The investigator may need to interview the parties involved (which may include the complainant, the respondent, and any witnesses) to obtain information regarding the complaint. The investigator will comprehensively and accurately document all information obtained during the interviews including the parties involved, timing, location, and nature of conduct complained against.
If the investigator considers it appropriate for the safe and efficient conduct of an investigation, workplace participants may be stood down from work or provided with alternative duties during an investigation in which case they will be paid their normal pay during any such period.
Throughout the investigation process, all parties involved in the investigation will be regularly kept informed about the investigation.
The findings as to whether bullying has occurred will be determined on the basis of the evidence, and on the balance of probabilities.
On the basis of the findings, possible outcomes of the investigation may include, but will not be limited to, any combination of the following:
• Counselling
• Disciplinary action (including an up to termination of employment)
• Official warning
• Formal apology and/or an undertaking that the behaviour will cease
• Mediation where the parties to the complaint agree to a mutually acceptable resolution.
On completion of the investigation, all parties will be informed about the investigation findings and the outcome of the investigation.
Following an investigation concerning a bullying complaint (irrespective of the findings), the manager concerned will:
• consult with the parties involved to monitor the situation and their wellbeing; and
• educate and remind all employees and volunteers of their obligations and responsibilities in relation to providing a workplace free from bullying

Procedures for Dealing with Criminal Conduct
Some forms of severe bullying (physical attack, for example, or obscene phone calls) may constitute criminal conduct.  While We Are Community is committed to treat most complaints about bullying at an organisational level as far as possible, this type of conduct is not suited to internal resolution.  Such complaints should be treated by the criminal justice system.  Employees or volunteers should be advised of the option of police support or intervention.  It is not the obligation or duty of the organisation to report such matters to the police on behalf of the complainant.
• Anti-Discrimination Policy
• Sexual Harassment Policy

Policy Name: Board Dispute Resolution
Date: 23rd March 2019
Policy Number: WAC003
Review: 23rd March 2020
The Board of We Are Community is committed to reaching a speedy and just resolution of any disputes or grievances that may arise and that may threaten the harmonious functioning of the Board.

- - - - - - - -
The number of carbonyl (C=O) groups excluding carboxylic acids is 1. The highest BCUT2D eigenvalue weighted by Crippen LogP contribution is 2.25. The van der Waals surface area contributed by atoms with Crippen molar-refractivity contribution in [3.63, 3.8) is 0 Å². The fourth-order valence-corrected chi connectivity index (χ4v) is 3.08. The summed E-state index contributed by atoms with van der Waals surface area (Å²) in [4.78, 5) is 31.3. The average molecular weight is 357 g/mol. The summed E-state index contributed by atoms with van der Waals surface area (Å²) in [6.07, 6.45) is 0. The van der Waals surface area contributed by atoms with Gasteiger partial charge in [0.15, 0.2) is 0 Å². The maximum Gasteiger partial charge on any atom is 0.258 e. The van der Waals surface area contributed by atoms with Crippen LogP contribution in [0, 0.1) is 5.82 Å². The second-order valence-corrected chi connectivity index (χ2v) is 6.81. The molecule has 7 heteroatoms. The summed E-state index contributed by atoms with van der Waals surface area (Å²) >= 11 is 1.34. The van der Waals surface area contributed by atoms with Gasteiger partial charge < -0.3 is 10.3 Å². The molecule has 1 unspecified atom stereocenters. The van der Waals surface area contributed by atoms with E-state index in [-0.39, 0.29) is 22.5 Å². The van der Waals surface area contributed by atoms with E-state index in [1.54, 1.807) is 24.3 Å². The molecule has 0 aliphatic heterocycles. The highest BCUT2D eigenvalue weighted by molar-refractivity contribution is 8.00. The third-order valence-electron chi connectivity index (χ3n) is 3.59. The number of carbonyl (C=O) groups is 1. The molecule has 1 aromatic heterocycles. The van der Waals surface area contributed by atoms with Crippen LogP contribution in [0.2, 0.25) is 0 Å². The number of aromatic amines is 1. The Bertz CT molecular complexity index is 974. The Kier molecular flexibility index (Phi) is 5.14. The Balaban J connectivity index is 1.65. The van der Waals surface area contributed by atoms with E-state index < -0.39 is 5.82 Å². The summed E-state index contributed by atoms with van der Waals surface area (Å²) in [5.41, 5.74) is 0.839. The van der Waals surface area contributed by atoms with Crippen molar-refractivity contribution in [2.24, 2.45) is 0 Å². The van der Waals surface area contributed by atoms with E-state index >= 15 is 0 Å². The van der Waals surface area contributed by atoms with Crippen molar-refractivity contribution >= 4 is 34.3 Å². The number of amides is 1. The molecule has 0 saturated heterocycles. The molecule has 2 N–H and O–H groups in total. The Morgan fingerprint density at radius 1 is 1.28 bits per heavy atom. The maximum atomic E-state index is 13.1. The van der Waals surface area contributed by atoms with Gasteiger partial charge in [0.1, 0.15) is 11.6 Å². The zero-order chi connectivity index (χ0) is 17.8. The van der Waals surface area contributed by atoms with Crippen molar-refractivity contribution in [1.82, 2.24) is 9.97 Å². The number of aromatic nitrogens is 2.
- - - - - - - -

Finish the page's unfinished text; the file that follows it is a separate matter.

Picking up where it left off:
This policy is designed to set out the process for resolution of disputes or grievances between Board members that are unable to be resolved through respectful debate in Board meetings.

Disputes will be resolved by mediation.

It is the responsibility of the Chair to ensure that:
• Board members are aware of this policy.
• Disputes are handled respectfully, confidentially, and in accordance with natural justice.
It is the responsibility of all the employees to ensure that their usage of electronic media conforms to this policy.

The parties to the dispute must notify the Chair and meet to discuss the matter in dispute, and, if possible, resolve the dispute within 14 days after the dispute comes to the attention of all of the parties.
If the parties are unable to resolve the dispute at such a meeting, or if a party fails to attend that meeting, then the parties must, within 10 days, hold a meeting in the presence of a mediator.
The mediator must be –
(a) a person chosen by agreement between the parties; or
(b) in the absence of agreement, a person appointed by the Board or the Dispute Settlement Centre of New South Wales.
The mediator:
(a) may be a member or former member;
(b) must not be biased, or reasonably be perceived to be biased; and
(c) must not have a personal interest in the dispute.
The parties to the dispute must, in good faith, attempt to settle the dispute by mediation.
The mediator, in conducting the mediation, must –
(a) give the parties to the mediation process every opportunity to be heard; and
(b) allow due consideration by all parties of any written statement submitted by any party; and
(c) ensure that natural justice is accorded to the parties to the dispute throughout the mediation process.
The mediator must not determine the dispute.
The mediation must be confidential and without prejudice.
If the mediation process does not result in the dispute being resolved, the parties may seek to resolve the dispute otherwise in the Board or at law.

• Sexual Harassment Policy